Before answering if juices (fruit/ vegetable) are healthy, let’s understand the actual process of juicing. Juicing is a sort of food processing that pulverizes the fruit or vegetable and breaks it down. If you do not strain the fibre, you get a thick smoothie, and if you strain and remove all the fibre, you are left with the water (called juice). This juice has a lot of nutrients and natural sugars found in the fruit or vegetable used to make the juice, and since there’s no chewing involved (as in eating the whole fruit or vegetable), and since all the fibre has been removed, the nutrients as well as the natural sugars are very quickly absorbed into the blood stream. Now is that a good thing? For people who’ve been very physically active, or sick and convalescing people, this actually might be a good thing because their bodies are quickly able to access the nutrients and sugar and restore their body’s levels quickly. For most people, whoever, this isn’t a good thing.
Why juices aren’t the healthiest for most people:
- People need fibre, but the process of juicing removes the fibre. Fibre satiates, provides food for good bacteria and helps prevent constipation. It is an irony that many people in western societies end up discarding the fibre in the process of juicing but then go on to consume fibre supplements or powders because they are not meeting their daily requirement for fibre.
- Commercially made juices are usually pasteurized, which reduces the vitamins and antioxidants naturally found in the fruits and vegetables. Moreover, many commercially available juices have added sugar in them (besides the natural sugar content of fruits and vegetables), which ends up being very quickly absorbed into the bloodstream and causing a spike in blood sugar levels.
- Even with no added sugar, the naturals sugars in fruits and vegetables becomes very easily absorbed into the blood stream since there’s no chewing or fibre involved to slow down the absorption of the sugar. This can lead to a spike in blood sugar levels and a subsequent ‘crash’ when the sugar level falls as quickly as it rose.
- You need a few fruits or vegetables to make 200 ml of juice. If you were eating fruits or vegetables whole, you’d be full after one or two servings but because juices have no fibre, you get the sugar from 5-6 servings or fruits and vegetables but you’re still not full because there was no fibre, and might be looking for some snacks or other processed foods to fill you up. You could be looking at lots more sugar and calories this way (not to mention chemicals and additives if you end up choosing the wrong snacks).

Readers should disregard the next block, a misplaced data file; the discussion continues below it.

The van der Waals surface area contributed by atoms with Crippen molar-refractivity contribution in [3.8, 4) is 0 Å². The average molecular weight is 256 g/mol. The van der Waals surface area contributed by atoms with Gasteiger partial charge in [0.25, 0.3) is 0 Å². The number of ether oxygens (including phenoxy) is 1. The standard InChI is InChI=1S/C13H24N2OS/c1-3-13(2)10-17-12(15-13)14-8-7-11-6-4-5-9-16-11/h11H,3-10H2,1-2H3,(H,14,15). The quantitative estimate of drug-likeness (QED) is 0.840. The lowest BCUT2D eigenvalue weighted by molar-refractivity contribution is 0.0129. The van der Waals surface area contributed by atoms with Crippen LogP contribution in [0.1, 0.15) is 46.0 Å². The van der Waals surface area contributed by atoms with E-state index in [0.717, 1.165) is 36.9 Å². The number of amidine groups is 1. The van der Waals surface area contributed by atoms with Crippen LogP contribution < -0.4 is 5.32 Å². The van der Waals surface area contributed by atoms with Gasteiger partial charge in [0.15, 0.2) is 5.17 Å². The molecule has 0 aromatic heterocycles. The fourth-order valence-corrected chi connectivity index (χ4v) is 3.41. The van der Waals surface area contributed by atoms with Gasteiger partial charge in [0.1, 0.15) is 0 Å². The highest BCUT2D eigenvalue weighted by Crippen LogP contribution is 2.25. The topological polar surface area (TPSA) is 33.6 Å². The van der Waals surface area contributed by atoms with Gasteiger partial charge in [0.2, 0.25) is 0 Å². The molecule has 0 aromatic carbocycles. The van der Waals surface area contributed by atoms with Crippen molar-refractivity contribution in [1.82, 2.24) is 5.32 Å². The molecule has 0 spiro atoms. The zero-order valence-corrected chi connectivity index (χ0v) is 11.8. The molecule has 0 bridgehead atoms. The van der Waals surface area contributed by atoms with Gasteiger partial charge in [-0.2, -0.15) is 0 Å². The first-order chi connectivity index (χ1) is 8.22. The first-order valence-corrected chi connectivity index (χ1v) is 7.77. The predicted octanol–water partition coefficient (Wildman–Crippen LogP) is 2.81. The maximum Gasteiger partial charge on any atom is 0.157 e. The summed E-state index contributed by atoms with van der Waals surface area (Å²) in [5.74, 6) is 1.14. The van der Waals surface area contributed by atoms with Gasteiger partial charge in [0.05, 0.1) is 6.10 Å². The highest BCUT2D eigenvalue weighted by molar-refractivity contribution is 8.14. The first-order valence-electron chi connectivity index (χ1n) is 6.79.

- Juices lack protein as well, and having juices too frequently during the day can not only lead to blood sugar fluctuations but also a protein and fibre deficiency, leading to adverse effects such as feeling hungry and tired.
- Much of the antioxidant and nutrition of fruits and vegetables is in the peel (example apples), and juicing removes this very valuable part.
Are there any benefits of drinking juices?
For some people, yes. Here are the potential benefits of juices:
- The process of pulverizing fruits and vegetables breaks down the fibre matrix, making nutrients more bioavailable (easily absorbed).
- Sick and convalescing people can benefit from drinking juices because the nutrients are easily absorbed and the body doesn’t have to work hard to break down the fibre.
- A juice-based diet can lead to weight loss in the absence of other solid food, and the high amount of nutrients in this diet can enhance the growth of good bacteria in the gut.
- Studies have shown that drinking vegetable and fruit juices can have a beneficial effect on heart health by lowering blood pressure and blood cholesterol because of the high amount of antioxidants and nutrients present in juices from the fruits and vegetables.
- For people who do not meet the daily requirement of fruit and vegetable intake, juices can provide a convenient way to meet the daily requirement.
- 100% Pure juices, without the addition of any sugar or other additives, increases the antioxidant levels in the blood within an hour, and the effects can last for a few hours depending on the type of juice.
In conclusion, I must mention again that for a majority of the population, eating 5 servings of whole fruits and vegetables is more beneficial. Juices can belong as part of a balanced diet especially for sick or convalescing people. For the general population, please keep in mind that juices have drawbacks and that you shouldn’t neglect to eat fruits and vegetables in their whole form just because you are consuming juices.
I prefer smoothies to juices. Smoothies do break down the fibre but at least it’s not completely eliminated, and you can make your smoothie very healthy just by using more vegetables than fruits, and by adding protein from a source like greek yogurt, and good fats from nuts and seeds such as chia, flax and nut butters.